Empirical Examination of the Ability of Children to Consent to Clinical Research
Journal of Medical Ethics. 1998 Jun; 24(3): 158-165.
This study examined the quality of children's assent to a clinical trial. In subjects younger than 9 years of age, understanding of most aspects of the study was found to be poor to non-existent. Understanding of procedures was poor in almost all subjects. In addition, voluntariness may have been compromised in many subjects by their belief that failure to complete the study would displease others. If the fact that a child's assent has been obtained is used to justify the exposure of that child to the potential harm of a non-therapeutic blood sample, the assent must be meaningful. In the nutrition study observed here, the quality of the assent of children younger than 9 years of age was very poor. The assent therefore did not provide a valid justification for requesting a blood sample from these children. This study indicates that most children younger than 9 years of age cannot be expected to consent or assent to clinical research in a meaningful way. The current age of 7 years for initiating assent (in addition to parental consent) is possibly not appropriate and should be reconsidered.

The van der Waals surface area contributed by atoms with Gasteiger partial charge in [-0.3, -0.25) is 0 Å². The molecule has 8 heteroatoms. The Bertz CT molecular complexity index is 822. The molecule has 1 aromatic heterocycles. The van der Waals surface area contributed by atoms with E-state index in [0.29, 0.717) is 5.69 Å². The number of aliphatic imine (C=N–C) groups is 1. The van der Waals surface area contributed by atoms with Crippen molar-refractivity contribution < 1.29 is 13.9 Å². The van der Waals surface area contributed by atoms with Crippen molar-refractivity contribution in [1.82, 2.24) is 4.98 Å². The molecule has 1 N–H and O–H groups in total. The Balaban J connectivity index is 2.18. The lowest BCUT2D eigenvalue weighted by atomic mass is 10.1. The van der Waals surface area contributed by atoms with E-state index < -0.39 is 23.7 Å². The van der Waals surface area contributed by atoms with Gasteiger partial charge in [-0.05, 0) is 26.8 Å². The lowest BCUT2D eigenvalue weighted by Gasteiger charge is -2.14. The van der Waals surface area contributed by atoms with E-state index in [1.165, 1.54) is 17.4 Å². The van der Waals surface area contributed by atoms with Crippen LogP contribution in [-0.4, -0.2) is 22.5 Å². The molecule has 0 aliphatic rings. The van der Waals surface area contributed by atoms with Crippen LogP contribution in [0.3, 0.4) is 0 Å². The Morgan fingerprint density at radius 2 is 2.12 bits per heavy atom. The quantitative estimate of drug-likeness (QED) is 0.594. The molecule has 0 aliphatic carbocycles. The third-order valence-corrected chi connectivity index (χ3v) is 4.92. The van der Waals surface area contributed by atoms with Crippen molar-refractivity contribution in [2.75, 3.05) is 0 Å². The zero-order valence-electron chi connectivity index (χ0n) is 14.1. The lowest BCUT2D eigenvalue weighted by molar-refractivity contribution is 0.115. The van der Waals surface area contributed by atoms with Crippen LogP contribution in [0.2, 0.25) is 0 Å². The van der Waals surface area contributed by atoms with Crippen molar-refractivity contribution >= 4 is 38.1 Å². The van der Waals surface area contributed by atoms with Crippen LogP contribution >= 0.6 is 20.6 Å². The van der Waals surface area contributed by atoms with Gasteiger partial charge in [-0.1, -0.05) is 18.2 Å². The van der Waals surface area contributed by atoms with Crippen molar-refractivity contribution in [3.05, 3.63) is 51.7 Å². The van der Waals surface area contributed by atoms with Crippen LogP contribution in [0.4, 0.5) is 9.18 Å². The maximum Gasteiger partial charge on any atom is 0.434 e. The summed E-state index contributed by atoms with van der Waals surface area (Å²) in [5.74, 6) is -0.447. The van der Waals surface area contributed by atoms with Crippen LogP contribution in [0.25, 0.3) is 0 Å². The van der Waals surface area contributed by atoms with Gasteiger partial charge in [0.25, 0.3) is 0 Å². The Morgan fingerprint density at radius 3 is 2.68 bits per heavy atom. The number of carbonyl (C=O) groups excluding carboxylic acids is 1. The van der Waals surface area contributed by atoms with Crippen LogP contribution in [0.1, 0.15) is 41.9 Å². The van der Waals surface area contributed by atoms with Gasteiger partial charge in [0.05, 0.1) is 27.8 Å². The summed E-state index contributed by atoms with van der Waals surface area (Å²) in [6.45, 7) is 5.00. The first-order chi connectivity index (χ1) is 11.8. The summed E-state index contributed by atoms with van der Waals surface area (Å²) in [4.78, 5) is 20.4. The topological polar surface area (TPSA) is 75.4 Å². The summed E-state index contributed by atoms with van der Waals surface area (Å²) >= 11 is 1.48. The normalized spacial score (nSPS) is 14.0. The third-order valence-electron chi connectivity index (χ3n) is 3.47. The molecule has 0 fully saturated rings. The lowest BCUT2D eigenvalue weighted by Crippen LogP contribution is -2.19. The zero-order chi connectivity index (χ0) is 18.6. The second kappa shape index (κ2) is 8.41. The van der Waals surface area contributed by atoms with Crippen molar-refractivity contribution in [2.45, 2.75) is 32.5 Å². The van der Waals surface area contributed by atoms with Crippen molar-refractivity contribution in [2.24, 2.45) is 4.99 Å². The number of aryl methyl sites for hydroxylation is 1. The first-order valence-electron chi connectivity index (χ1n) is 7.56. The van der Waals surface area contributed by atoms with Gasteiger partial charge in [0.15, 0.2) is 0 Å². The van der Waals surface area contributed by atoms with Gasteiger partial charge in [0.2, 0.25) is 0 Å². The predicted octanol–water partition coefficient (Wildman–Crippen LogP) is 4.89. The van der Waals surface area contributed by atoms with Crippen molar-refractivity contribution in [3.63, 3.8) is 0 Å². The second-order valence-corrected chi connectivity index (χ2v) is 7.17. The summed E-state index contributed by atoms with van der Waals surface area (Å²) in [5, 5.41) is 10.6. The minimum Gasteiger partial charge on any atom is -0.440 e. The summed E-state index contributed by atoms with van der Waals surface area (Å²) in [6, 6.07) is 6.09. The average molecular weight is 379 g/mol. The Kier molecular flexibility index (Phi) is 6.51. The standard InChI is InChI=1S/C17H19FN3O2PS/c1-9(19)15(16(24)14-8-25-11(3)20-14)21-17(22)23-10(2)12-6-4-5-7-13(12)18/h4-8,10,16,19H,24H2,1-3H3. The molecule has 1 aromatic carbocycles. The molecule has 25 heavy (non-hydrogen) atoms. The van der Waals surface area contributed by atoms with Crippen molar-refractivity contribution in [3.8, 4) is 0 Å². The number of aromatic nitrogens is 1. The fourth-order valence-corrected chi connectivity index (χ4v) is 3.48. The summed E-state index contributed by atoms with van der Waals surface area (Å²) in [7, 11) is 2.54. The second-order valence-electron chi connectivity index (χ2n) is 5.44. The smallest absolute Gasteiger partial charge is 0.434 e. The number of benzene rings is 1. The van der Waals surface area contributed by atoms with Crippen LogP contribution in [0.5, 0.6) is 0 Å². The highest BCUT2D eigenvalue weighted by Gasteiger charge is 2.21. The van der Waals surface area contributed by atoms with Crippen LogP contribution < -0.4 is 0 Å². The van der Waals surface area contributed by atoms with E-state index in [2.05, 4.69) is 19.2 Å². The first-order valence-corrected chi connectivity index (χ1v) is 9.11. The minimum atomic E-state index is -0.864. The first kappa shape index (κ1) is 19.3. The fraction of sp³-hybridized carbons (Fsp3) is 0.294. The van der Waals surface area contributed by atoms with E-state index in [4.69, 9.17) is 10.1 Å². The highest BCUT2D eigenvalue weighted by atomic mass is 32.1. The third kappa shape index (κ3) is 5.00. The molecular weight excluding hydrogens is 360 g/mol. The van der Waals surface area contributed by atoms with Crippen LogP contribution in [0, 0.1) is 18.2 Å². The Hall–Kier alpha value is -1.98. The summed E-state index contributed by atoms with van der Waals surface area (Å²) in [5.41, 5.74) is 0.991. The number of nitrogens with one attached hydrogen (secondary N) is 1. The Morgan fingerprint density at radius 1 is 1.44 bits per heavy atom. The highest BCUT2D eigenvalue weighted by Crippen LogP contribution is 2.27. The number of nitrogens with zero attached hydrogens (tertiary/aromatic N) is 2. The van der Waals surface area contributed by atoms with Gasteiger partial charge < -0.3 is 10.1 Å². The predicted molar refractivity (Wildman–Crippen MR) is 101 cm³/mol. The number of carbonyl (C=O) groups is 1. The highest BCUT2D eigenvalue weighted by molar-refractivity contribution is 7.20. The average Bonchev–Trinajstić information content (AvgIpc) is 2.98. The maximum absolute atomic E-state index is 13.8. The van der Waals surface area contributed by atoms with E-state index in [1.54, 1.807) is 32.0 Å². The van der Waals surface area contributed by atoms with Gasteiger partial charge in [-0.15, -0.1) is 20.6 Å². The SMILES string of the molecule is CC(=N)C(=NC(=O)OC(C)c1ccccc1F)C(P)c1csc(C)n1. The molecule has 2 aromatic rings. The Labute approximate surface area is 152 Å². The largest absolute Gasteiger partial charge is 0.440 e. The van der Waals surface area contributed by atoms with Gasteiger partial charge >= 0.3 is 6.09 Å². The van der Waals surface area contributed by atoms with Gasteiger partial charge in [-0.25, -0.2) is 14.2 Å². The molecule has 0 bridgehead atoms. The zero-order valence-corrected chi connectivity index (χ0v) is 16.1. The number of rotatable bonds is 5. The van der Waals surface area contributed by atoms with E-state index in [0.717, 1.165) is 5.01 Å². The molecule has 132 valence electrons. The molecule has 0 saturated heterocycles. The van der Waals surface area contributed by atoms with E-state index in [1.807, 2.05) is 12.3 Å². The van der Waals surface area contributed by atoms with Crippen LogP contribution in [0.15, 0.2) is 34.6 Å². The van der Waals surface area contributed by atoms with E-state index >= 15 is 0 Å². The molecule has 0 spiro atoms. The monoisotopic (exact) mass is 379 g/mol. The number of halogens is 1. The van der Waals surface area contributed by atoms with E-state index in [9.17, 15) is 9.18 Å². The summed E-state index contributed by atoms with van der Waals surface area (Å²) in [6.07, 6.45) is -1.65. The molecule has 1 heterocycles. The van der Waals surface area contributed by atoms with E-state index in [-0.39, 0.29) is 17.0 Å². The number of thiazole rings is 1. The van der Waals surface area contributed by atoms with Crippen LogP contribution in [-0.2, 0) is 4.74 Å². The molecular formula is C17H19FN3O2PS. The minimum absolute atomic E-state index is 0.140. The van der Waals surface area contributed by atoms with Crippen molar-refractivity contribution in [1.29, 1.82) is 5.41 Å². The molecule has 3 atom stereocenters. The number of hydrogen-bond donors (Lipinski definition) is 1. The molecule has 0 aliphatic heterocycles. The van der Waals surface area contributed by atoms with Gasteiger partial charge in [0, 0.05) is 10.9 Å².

Adolescents; Age Factors; Attitudes; Blood; Blood Specimen Collection; Children; Competence; Comprehension; Consent Forms; Clinical Research; Consent; Evaluation; Evaluation Studies; Forms; Harm; Human Experimentation; Informed Consent; Minors; Motivation; Nontherapeutic Research; Nutrition; Parental Consent; Questionnaires; Research; Risks and Benefits; Specimen Collection;
Showing items related by title, author, creator and subject.